As time leaves its etchings on me, I look in my eyes and wonder who you are. I do long to know you…as one soul knows another; not by name or even a shared past, but by an honouring of each other’s presence here on earth. You gave me life. I was once a part of you and I still am; as you are still a part of me, even though I don’t even know your name.

quillMasks, by Sharon Pocock

I step out of the shower and do the things that women do. Towel dry, moisturize, put products in my hair that promise the Hollywood look and god knows it could do with a little help. Wash my face, then comes toner and more moisturizer. Do I really believe I need a separate cream or gel for under my eyes? I’ve no idea but the package was cute and the jar looks elegant on the washstand, promising its own patented fountain of youth. I dry my hair and then the real work begins.

Concealer, just a touch under the eyes and hey, if I need it there, it kind of suggests the eye cream is the snake oil I always suspected. A little foundation, not all over, just on the bits that need it. Hmm, maybe it should be all over. A little eyeliner, maybe olive, or grey, or burgundy, or black if I’m in a Dusty Springfield mood. A little blush, just a touch, a suggestion of heat and then the final touch – lipstick. When I was younger it was bold colours, making a statement in a too pale face, but now in my more somber, if not more sober years, I’m safe in natural, and taupe, and suede and all the other names the marketing men created to mean the same shade of dull. It’s taken me years to hone these skills. To know which colour to hide behind, what creates the desired mask of the moment. But it wasn’t always the case.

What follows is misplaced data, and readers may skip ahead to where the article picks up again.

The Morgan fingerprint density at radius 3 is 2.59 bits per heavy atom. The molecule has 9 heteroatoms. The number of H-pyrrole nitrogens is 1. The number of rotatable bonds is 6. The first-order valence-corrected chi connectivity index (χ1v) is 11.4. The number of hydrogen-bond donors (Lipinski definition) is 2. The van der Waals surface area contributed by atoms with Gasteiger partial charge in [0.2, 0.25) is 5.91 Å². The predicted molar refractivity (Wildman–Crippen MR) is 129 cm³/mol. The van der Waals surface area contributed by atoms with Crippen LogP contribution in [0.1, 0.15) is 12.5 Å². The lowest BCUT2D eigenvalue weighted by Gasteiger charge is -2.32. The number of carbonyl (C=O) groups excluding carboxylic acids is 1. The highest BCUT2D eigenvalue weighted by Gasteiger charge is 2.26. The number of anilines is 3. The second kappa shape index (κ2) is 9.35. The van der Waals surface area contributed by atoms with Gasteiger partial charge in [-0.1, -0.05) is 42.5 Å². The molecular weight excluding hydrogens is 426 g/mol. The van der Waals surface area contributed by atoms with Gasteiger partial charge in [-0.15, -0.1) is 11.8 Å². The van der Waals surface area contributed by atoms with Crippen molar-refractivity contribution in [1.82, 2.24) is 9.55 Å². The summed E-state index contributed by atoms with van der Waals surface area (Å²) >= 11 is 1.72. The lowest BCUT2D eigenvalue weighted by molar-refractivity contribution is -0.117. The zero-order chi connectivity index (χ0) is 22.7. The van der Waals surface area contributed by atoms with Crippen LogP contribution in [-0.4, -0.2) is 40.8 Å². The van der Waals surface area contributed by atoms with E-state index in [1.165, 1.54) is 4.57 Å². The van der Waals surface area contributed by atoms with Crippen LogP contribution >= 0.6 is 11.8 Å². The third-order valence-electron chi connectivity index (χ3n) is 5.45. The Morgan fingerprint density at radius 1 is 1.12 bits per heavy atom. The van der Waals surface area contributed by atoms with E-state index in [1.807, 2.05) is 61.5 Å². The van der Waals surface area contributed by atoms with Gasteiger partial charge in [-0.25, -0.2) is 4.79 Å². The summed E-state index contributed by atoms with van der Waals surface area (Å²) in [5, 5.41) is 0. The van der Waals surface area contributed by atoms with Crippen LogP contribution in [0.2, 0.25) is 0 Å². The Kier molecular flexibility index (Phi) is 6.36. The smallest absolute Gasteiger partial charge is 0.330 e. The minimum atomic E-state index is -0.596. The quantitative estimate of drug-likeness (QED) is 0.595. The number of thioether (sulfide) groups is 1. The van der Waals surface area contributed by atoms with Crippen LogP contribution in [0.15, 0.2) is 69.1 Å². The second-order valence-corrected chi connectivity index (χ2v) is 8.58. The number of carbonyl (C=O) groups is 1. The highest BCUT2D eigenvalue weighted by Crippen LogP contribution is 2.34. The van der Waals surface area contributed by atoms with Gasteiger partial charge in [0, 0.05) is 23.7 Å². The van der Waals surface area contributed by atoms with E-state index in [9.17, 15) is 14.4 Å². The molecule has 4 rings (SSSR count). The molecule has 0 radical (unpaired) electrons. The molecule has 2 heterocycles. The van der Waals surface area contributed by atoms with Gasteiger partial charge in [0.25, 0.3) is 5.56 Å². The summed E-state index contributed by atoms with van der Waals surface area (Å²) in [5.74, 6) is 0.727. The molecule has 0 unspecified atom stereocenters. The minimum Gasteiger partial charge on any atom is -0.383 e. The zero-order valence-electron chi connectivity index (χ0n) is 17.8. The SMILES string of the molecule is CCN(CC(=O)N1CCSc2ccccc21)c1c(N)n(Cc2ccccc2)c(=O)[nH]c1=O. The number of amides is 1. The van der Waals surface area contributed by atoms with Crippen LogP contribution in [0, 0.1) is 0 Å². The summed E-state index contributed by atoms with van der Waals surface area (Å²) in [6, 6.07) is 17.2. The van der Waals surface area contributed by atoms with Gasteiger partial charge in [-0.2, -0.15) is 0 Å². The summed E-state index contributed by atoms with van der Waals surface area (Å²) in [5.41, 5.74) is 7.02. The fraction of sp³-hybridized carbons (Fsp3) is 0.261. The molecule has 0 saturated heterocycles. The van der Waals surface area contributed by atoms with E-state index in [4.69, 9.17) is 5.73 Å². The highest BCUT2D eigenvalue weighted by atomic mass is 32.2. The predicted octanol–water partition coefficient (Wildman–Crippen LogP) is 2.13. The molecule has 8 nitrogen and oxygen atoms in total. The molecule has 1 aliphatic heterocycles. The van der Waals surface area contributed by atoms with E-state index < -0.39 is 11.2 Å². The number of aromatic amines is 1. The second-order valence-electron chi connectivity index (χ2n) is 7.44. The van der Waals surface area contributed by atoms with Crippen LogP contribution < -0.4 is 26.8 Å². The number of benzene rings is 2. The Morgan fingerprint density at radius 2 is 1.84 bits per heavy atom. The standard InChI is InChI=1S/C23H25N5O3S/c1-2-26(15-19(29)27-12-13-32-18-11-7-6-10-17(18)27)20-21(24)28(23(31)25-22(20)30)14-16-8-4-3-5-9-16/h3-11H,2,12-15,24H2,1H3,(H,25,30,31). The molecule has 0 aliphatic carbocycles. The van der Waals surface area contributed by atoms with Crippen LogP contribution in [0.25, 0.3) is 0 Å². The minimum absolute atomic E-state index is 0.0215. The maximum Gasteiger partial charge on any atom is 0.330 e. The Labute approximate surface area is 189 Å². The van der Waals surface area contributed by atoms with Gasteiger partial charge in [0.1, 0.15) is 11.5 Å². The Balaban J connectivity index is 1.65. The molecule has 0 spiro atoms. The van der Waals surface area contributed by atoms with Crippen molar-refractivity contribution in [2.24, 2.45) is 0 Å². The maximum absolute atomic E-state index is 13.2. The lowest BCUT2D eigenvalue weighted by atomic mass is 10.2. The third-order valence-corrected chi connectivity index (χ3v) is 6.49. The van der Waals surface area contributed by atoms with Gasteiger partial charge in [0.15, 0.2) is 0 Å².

I think back to a small, shy girl, tongue-tied in the face of boys. More at home on horseback than at a teenage party. I didn’t know the code words. Couldn’t crack the body language and the secret handshakes that make the closed world of a popular teenager go round. I remember standing, self-conscious in a pair of sage green dungarees that I’d coveted for the longest time. I thought I was the bee’s knees. I thought I was the kick. I walked into the party and thought that I would die.

The room was wall to wall with tight jeans and tighter tops. With hair styled within an inch of its life and lipstick in every rainbow colour. I stood there in my token flash of blue eyeshadow, clutching at my coke and wondering if I could pluck up the nerve to speak to the boy I liked. Finally I took my courage in both hands and made the move and he smiled and talked about our homework and then he walked away, leaving me stranded in the middle of the floor. I know that people watched and people whispered and probably laughed, but I didn’t hear them as I stood frozen, locked in my own humiliation. But I didn’t blame him. He was a teenage boy and that’s how they were. I blamed you.

I blamed you for not teaching me the language, not teaching me the code I would need to open this new door. I blamed you for not talking about lipstick and blush, powder and eyeliner. I blamed you for letting me think that my prized dungarees were suitable armour for a teenage party. I blamed you for all these things – for not giving me the weapons I needed to survive in shark infested waters. I was your daughter and you were my mum and I loved you so much, but I blamed you for not helping me become a woman. For not helping me understand.